# 1.6 Signal energy vs. signal power

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Defines energy and power as ways to measure a signal.

The idea of the "size" of a signal is crucial to many applications. It is nice to know how much electricity can beused in a defibrillator without ill effects, for instance. It is also nice to know if the signal driving a set of headpones isenough to create a sound. While both of these examples deal with electric signals, they are clearly very different signalswith very different tolerances. For this reason, it is convenient to quantify this idea of "size". This leads to theideas of signal energy and signal power.

## Signal energy

Since we often think of signal as a function of varying amplitude through time, it seems to reason that a goodmeasurement of the strength of a signal would be the area under the curve. However, this area may have a negative part.This negative part does not have less strength than a positive signal of the same size (reversing your grip on the paper clipin the socket is not going to make you any more lively). This suggests either squaring the signal or taking its absolutevalue, then finding the area under that curve. It turns out that what we call the energy of a signal is the area under the squared signal.

${E}_{f}=\int_{()} \,d t$ f t 2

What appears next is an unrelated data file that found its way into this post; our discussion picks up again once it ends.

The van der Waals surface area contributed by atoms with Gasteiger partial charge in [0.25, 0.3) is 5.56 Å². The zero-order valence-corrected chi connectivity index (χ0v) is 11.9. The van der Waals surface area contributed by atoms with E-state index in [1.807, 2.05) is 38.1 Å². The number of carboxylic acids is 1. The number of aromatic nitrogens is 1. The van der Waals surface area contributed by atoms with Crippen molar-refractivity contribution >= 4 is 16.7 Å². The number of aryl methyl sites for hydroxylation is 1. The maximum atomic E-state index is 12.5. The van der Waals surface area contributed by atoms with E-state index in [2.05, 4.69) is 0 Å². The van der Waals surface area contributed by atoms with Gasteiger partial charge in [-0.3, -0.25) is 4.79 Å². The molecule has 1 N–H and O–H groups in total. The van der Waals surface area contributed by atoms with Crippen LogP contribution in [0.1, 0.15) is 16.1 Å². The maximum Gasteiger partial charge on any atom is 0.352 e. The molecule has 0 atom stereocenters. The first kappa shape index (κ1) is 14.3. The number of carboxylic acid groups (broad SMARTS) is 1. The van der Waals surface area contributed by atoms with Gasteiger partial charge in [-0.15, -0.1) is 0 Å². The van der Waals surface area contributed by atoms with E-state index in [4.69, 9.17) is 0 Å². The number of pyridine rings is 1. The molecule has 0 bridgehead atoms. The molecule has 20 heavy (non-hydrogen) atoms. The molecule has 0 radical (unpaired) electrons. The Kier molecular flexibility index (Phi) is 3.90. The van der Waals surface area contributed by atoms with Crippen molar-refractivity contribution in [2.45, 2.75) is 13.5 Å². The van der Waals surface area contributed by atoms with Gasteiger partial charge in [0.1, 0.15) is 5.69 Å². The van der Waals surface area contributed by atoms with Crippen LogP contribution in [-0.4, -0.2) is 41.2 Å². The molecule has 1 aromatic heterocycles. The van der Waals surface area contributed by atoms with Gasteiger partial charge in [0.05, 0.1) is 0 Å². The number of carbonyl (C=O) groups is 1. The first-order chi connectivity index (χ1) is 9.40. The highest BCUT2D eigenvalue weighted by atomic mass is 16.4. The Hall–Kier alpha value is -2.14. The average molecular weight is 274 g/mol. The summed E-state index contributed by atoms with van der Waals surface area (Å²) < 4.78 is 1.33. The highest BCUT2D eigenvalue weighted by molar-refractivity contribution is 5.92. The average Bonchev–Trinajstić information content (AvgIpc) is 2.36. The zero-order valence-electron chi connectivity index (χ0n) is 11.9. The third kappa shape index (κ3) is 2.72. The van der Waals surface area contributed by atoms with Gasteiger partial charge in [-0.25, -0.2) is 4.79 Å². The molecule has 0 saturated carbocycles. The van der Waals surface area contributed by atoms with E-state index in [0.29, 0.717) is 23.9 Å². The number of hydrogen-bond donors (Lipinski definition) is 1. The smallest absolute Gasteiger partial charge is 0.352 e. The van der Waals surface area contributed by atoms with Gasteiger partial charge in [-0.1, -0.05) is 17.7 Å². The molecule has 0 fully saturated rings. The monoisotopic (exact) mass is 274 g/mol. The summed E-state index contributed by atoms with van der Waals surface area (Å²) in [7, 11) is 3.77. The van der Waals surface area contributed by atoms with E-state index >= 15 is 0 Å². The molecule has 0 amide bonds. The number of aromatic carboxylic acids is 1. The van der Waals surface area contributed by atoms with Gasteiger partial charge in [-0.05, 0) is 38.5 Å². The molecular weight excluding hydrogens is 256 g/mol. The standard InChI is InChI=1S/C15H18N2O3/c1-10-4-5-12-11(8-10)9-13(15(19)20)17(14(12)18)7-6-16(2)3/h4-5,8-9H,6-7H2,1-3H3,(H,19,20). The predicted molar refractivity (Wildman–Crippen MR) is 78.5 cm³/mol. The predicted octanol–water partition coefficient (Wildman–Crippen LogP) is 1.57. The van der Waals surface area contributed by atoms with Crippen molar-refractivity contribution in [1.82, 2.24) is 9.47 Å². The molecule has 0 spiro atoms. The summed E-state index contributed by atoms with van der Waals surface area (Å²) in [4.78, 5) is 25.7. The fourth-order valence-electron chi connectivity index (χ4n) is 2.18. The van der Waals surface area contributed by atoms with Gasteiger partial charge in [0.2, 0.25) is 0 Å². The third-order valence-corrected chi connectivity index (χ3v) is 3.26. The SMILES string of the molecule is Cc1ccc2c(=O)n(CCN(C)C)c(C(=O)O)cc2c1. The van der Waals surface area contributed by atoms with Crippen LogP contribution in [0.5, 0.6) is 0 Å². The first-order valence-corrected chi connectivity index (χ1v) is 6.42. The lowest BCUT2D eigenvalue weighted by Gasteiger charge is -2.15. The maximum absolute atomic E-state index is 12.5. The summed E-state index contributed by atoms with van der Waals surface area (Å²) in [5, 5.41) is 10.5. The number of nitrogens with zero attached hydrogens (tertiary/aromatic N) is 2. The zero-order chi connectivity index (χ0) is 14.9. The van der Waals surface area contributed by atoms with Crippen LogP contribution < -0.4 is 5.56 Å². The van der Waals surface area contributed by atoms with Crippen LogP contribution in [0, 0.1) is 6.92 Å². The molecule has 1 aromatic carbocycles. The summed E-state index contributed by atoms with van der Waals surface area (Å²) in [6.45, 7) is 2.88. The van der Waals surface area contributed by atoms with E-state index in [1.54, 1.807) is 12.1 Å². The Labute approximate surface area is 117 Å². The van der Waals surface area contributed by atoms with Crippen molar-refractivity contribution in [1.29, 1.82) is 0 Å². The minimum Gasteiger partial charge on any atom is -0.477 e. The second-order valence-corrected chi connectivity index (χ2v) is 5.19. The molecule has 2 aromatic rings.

## Signal power

Our definition of energy seems reasonable, and it is. However, what if the signal does not decay? In this case wehave infinite energy for any such signal. Does this mean that a sixty hertz sine wave feeding into your headphones is asstrong as the sixty hertz sine wave coming out of your outlet? Obviously not. This is what leads us to the idea of signal power .

Power is a time average of energy (energy per unit time). This is useful when the energy of the signal goes to infinity.

${P}_{f}=\lim_{T\to }T\to$ 1 T t T 2 T 2 f t 2

• Compute $\frac{\mathrm{Energy}}{T}$
• Then look at $\lim_{T\to }T\to$ Energy T

${P}_{f}$ is often called the mean-square value of $f$ . $\sqrt{{P}_{f}}$ is then called the root mean squared ( RMS ) value of $f$ .

## Energy vs. power

• "Energy signals" have finite energy.
• "Power signals" have finite and non-zero power.

Are all energy signals also power signals?

No. In fact, any signal with finite energy will have zero power.

Are all power signals also energy signals?

No, any signal with non-zero power will have infinite energy.

Are all signals either energy or power signals?

No. Any infinite-duration, increasing-magnitude function will not be either. (eg $f(t)=t$ is neither)

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